(Feb 2019)


 

Today I went to the dentist

Today I went to my socialized healthcare system dentist. I did this after the night before relaxing on my IKEA chair with my freebie lumbar support they gave me for my crooked back, & after this morning putting on my dork shoes made especially for people with messed up feet. From the giant parking lot packed with a million disability stickers (to save people who need exercise as medicine the hassle of exercise as medicine), I walked 25 steps to the giant pink building completely funded by taxpayers & it has extra walking space too (probably for all the crippled people who traverse the halls on the way to their deathcare appointment). I got free lethal x-rays & was greeted with congratulatory news from the overweight but super friendly dentist (probably because they don’t study nutrition in dentist school but working for socialized medicine is super comfy). The news of no cavities (because I gave up sugar but not coffee) was super exciting but the news of really bad stained teeth was not (because I drink coffee but gave up sugar). But no worries because it was all balanced out for goodness because the happy dentist prescribed me free teeth-sensitive toothpaste (for my receding gums because I am getting older but don’t do crossword puzzles). He even sent it to my address because didn’t want me to have to walk to the pharmacy (& get exercise) & the postage was free (because it’s socialized medicine). I can hardly wait for my toothpaste because it saves me $2 (and is probably poisonous).

(Dec 2018)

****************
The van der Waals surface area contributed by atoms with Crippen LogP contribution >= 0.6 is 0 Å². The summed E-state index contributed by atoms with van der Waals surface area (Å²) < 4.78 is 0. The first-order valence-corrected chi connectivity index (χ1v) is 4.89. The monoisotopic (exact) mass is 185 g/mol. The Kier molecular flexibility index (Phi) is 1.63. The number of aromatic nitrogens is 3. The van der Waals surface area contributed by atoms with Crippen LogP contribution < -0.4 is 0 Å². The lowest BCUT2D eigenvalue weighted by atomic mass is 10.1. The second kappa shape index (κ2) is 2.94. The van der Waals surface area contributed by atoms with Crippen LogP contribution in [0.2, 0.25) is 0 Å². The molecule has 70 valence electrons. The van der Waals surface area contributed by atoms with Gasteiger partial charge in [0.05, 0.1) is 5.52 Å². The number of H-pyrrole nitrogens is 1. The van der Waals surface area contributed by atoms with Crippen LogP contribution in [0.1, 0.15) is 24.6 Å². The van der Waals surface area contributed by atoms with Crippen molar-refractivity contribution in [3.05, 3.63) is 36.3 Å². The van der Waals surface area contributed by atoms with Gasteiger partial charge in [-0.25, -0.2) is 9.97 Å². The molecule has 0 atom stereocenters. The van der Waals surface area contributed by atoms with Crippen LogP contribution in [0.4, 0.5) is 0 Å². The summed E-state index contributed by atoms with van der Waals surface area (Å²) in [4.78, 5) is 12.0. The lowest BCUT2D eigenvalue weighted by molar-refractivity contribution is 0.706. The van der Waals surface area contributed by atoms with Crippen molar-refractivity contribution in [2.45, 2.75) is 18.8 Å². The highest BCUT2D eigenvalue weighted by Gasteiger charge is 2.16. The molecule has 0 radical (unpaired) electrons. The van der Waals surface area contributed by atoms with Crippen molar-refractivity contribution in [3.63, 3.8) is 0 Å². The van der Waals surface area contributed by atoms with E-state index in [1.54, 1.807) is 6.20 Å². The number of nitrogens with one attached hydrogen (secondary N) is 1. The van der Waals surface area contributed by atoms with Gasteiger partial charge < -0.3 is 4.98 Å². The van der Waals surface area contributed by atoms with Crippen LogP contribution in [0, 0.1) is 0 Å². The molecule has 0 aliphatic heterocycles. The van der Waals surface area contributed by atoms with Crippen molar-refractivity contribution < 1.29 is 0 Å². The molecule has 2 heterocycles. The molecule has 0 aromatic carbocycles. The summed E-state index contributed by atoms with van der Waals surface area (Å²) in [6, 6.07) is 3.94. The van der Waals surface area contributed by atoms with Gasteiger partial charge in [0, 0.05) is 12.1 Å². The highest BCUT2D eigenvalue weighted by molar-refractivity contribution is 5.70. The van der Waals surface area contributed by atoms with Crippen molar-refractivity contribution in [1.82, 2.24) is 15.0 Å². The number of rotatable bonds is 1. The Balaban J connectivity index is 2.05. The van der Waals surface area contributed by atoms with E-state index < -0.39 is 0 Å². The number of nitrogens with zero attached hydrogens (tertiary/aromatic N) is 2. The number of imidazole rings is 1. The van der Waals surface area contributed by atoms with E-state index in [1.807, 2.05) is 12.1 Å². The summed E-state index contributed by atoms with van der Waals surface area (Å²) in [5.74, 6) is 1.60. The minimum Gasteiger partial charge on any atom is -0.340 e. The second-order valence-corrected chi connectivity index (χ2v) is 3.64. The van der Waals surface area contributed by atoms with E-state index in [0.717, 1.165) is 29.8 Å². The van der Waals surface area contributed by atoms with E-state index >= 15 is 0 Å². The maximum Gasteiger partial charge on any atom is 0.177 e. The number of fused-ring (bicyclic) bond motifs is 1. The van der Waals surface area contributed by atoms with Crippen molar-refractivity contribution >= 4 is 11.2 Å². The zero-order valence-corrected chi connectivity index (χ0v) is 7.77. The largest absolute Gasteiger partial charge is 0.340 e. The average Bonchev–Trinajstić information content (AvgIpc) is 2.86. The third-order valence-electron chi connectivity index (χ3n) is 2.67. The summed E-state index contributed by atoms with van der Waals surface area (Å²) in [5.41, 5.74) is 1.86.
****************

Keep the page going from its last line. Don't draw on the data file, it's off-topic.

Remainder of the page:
Today I went to the doctor

Today I went to the doctor. I got into the car and drove through the wintery rain. I managed to not get in a wreck on the way but was scared when I went through the hood (because they drive crazy there like they pop some pills or something). I approached the big pink socialized healthcare building otherwise known as VA. It stood out so gloriously against the hood it resides within. I felt safe in the parking lot because bad bad VA cops who are actually federal cops, which scares me even more than the hood, circulate the parking lot looking for crippled criminals. I walked over 200 feet to get into the building (because an appointment at noon means you have to park far away (where a bus can pick you up because you don’t need exercise). I got my blood drawn & it hurt because a woman who looked like she was just out of high school pricked me, and she was talking to her other needle pricker coworkers about what they were going to cook for dinner that night (and it wasn’t healthy). I wondered why all those women prickers had to be crammed into a room pricking people when robots could probably do it better. I then sat in the big giant lobby to allow time for the two hours of lab draws to get into the antiquated VA system & get to my antiquated VA doctor to know what diseases I have. As I sat reading (something foreign in that hospital unless you count shopping at little vet-owned kiosks in every nook and cranny of that hospital as reading), I caught a whiff of popcorn everywhere being munched by patients. I wondered if broccoli would cure them and save them the trip to the hospital. I got a call from my doctor saying I could show up early. I thought it was strange to receive a call directly from a doctor but chalked it up to my likeability or her earlier patient was a no-show due to excessive popcorn consumption. So I show up early and wait just as long as if I would have showed up on time, but no worries because it’s socialized healthcare and no one moves fast in that building. I tell the doctor all my ails and pains and she tells me I have too much and it causes her to type too much. She says she’d rather just treat me so has me lay on the bed, lift a leg, breathe and do something else I can’t remember. I was up in a jiffy and all better (to get out of there), as I drove home confident that the hood, cops, and doctor were all just part of the healthcare system looking out for my best interest.

(Dec 2018)